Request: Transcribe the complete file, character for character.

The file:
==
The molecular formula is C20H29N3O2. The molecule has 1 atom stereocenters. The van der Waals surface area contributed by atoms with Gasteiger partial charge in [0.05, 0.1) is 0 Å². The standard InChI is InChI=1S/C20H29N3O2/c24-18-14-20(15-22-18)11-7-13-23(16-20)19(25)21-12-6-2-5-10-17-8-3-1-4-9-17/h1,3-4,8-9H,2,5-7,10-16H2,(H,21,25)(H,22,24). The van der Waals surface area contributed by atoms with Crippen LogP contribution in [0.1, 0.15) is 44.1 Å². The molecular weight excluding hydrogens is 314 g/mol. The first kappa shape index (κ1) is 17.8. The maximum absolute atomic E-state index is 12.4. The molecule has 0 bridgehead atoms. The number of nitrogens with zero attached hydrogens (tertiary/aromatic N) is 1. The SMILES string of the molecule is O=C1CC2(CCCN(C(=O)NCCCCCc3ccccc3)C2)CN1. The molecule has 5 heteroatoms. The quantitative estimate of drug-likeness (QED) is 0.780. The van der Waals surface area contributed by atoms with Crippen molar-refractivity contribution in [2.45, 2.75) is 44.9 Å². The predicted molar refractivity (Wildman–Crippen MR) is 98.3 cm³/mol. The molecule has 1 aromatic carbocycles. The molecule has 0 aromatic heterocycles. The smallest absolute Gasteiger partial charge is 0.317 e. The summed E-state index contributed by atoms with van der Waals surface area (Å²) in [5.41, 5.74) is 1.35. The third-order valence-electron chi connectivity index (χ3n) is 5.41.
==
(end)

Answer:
The molecular formula is C20H29N3O2. The molecule has 1 atom stereocenters. The van der Waals surface area contributed by atoms with Gasteiger partial charge in [0.05, 0.1) is 0 Å². The standard InChI is InChI=1S/C20H29N3O2/c24-18-14-20(15-22-18)11-7-13-23(16-20)19(25)21-12-6-2-5-10-17-8-3-1-4-9-17/h1,3-4,8-9H,2,5-7,10-16H2,(H,21,25)(H,22,24). The van der Waals surface area contributed by atoms with Crippen LogP contribution in [0.1, 0.15) is 44.1 Å². The molecular weight excluding hydrogens is 314 g/mol. The first kappa shape index (κ1) is 17.8. The maximum absolute atomic E-state index is 12.4. The molecule has 0 bridgehead atoms. The number of nitrogens with zero attached hydrogens (tertiary/aromatic N) is 1. The SMILES string of the molecule is O=C1CC2(CCCN(C(=O)NCCCCCc3ccccc3)C2)CN1. The molecule has 5 heteroatoms. The quantitative estimate of drug-likeness (QED) is 0.780. The van der Waals surface area contributed by atoms with Crippen molar-refractivity contribution in [2.45, 2.75) is 44.9 Å². The predicted molar refractivity (Wildman–Crippen MR) is 98.3 cm³/mol. The molecule has 1 aromatic carbocycles. The molecule has 0 aromatic heterocycles. The smallest absolute Gasteiger partial charge is 0.317 e. The summed E-state index contributed by atoms with van der Waals surface area (Å²) in [5.41, 5.74) is 1.35. The third-order valence-electron chi connectivity index (χ3n) is 5.41.